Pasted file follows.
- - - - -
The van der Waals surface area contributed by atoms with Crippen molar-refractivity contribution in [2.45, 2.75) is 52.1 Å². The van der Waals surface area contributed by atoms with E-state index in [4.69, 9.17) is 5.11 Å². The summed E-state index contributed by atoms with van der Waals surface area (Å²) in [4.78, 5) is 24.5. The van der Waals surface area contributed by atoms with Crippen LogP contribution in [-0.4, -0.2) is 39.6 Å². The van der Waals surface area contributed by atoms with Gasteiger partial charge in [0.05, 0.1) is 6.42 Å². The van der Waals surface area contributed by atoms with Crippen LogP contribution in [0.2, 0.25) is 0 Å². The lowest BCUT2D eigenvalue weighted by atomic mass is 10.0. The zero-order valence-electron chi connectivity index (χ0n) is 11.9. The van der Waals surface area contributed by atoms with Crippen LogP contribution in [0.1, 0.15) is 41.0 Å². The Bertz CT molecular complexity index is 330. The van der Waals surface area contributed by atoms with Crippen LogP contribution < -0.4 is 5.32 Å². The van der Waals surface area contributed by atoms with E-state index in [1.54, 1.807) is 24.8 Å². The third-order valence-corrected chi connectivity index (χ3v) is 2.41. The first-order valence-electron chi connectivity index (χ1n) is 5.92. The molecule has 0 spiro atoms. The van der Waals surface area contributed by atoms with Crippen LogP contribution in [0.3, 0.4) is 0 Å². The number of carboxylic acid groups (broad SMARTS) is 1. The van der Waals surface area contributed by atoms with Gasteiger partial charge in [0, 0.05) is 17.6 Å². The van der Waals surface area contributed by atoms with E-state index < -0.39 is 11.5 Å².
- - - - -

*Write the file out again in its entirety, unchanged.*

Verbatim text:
The van der Waals surface area contributed by atoms with Crippen molar-refractivity contribution in [2.45, 2.75) is 52.1 Å². The van der Waals surface area contributed by atoms with E-state index in [4.69, 9.17) is 5.11 Å². The summed E-state index contributed by atoms with van der Waals surface area (Å²) in [4.78, 5) is 24.5. The van der Waals surface area contributed by atoms with Crippen LogP contribution in [-0.4, -0.2) is 39.6 Å². The van der Waals surface area contributed by atoms with Gasteiger partial charge in [0.05, 0.1) is 6.42 Å². The van der Waals surface area contributed by atoms with Crippen LogP contribution in [0.2, 0.25) is 0 Å². The lowest BCUT2D eigenvalue weighted by atomic mass is 10.0. The zero-order valence-electron chi connectivity index (χ0n) is 11.9. The van der Waals surface area contributed by atoms with Crippen LogP contribution in [0.1, 0.15) is 41.0 Å². The Bertz CT molecular complexity index is 330. The van der Waals surface area contributed by atoms with Crippen LogP contribution < -0.4 is 5.32 Å². The van der Waals surface area contributed by atoms with E-state index in [1.54, 1.807) is 24.8 Å². The third-order valence-corrected chi connectivity index (χ3v) is 2.41. The first-order valence-electron chi connectivity index (χ1n) is 5.92. The molecule has 0 spiro atoms. The van der Waals surface area contributed by atoms with Crippen LogP contribution in [0.3, 0.4) is 0 Å². The number of carboxylic acid groups (broad SMARTS) is 1. The van der Waals surface area contributed by atoms with Gasteiger partial charge in [0, 0.05) is 17.6 Å². The van der Waals surface area contributed by atoms with E-state index < -0.39 is 11.5 Å².